How to Use a Secured Credit Card as a Stepping-Stone to Better Credit
If you’re new to borrowing, your first step is to establish credit. Secured credit cards can be an alternative to unsecured credit cards with the same conveniences. Secured credit cards are designed to help borrowers take positive steps towards financial freedom. The best candidates for secured credit cards are high-risk borrowers, those with damaged or insufficient credit history, those who are just starting out with credit, and those looking to avoid overspending.
To open your secured card, you’ll need to put down a cash deposit to establish your credit limit, which may be equal to your deposit but typically ranges from $200 to $500. This cash deposit is used as collateral for the financial institution in the event the borrower fails to make timely payments towards their credit card balance. American Heritage’s Platinum Secured Mastercard® has a credit limit range of $300 to $25,000.
Though some financial institutions do not charge an annual fee for secured credit cards, you should expect to see a higher interest rate associated with their credit card. For institutions that do charge an annual fee, which are typically between $25-$49, their interest rates for secured cards will likely be lower. American Heritage has an annual fee of $35 and a competitively low interest rate.
Your security deposit is not the balance you have available to draw from like a debit card. Instead, this deposit is how you establish or open this line of credit. Since your charges aren’t deducted from your security deposit, so you will have to make monthly credit card payments to start building your credit. When you make on-time payments to your secured card, the lender will report that to the three major credit-rating agencies, Equifax, TransUnion, and Experian. Over time, your credit score will reflect your history of reliable payments, which can help you qualify for an unsecured credit card or other financing.
Pros & Cons of Secured Credit Cards
How to Graduate from a Secured to Unsecured Credit Card
Some credit card issuers may have a program in place that allows their secured credit card holders to graduate to an unsecured credit card when they reach a certain credit score, make a specified number of on-time payments, or require the borrower’s loan account be in good standing for a predetermined amount of months. In many cases, you will need to apply for a new, unsecured credit card on your own. This option allows you to select the best credit card for your spending habits and allows you choose which card features are important to you.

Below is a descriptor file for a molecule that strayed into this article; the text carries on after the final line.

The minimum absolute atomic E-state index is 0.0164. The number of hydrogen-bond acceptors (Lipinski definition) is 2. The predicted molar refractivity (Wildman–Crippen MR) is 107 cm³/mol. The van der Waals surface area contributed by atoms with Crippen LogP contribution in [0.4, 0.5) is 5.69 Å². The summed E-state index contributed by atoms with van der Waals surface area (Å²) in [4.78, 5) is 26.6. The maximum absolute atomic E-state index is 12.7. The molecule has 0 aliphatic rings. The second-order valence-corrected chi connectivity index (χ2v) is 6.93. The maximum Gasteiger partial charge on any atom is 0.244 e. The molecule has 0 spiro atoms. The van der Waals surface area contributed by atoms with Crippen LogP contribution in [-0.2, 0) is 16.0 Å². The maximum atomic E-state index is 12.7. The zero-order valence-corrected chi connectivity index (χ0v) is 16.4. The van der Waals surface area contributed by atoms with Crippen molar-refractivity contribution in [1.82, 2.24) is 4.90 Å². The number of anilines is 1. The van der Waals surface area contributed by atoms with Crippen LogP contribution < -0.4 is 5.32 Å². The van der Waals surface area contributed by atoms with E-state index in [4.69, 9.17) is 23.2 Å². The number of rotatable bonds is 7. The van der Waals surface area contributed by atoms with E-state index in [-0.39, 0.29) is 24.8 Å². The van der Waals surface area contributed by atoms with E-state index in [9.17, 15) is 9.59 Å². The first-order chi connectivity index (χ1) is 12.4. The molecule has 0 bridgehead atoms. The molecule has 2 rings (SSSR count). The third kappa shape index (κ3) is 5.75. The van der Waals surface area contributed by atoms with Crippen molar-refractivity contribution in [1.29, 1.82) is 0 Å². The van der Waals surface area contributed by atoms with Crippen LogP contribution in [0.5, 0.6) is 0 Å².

A good option for your new unsecured credit card would be one that has no annual fee, a low interest payment, and one that allows a slight increase to or maintaining of your current credit limit. Lower interest payments are helpful if you are a borrower that carries a balance month to month, though paying off the monthly balance in full is recommended. A gradual increase to or maintaining of your credit limit can lenders that you are a trusted borrower. Cash rewards credit cards are also an option for borrowers looking to earn cash back or points on their everyday spending – just be mindful of annual fees and higher interest rates.
American Heritage’s Platinum Preferred Mastercard® offers borrowers with a low interest rate, no annual fees, no balance transfer fees, and even offers ScoreCard Rewards Points that you can use towards merchandise, travel, or gift cards.
How to Stay on Track
Once you’ve graduated to your new unsecured credit card, it is important to stick to good habits:
- Start with a low credit limit that is slightly higher than your secured card limit if possible. This keeps your budget roughly the same but continues to positively impact your credit score.
- Staying below 30% credit utilization will help to contribute to better credit cores. If your credit card limit is $1,000 and your current balance is $250, you’re utilizing 25% of your available credit.
- Avoid opening additional credit cards or loans or allowing hard pulls of your credit score for a few months after opening your new credit card. These can negatively impact your credit score and may contribute to a higher amount of debt in your financial portfolio if opening new loan accounts.
- Maintain at least some activity on the card for an extended amount of time. Keeping a reliable credit card open for several years with consistent transactions and on-time payments is the key to building good credit.
Both secured and unsecured credit cards can be powerful tools to provide borrowers with convenience and the ability to build good credit and positive spending habits. American Heritage has low-interest and cash back credit card options available for borrowers looking to grow on their financial journey. Enjoy low rates, great rewards, and exciting member and card benefits by applying today.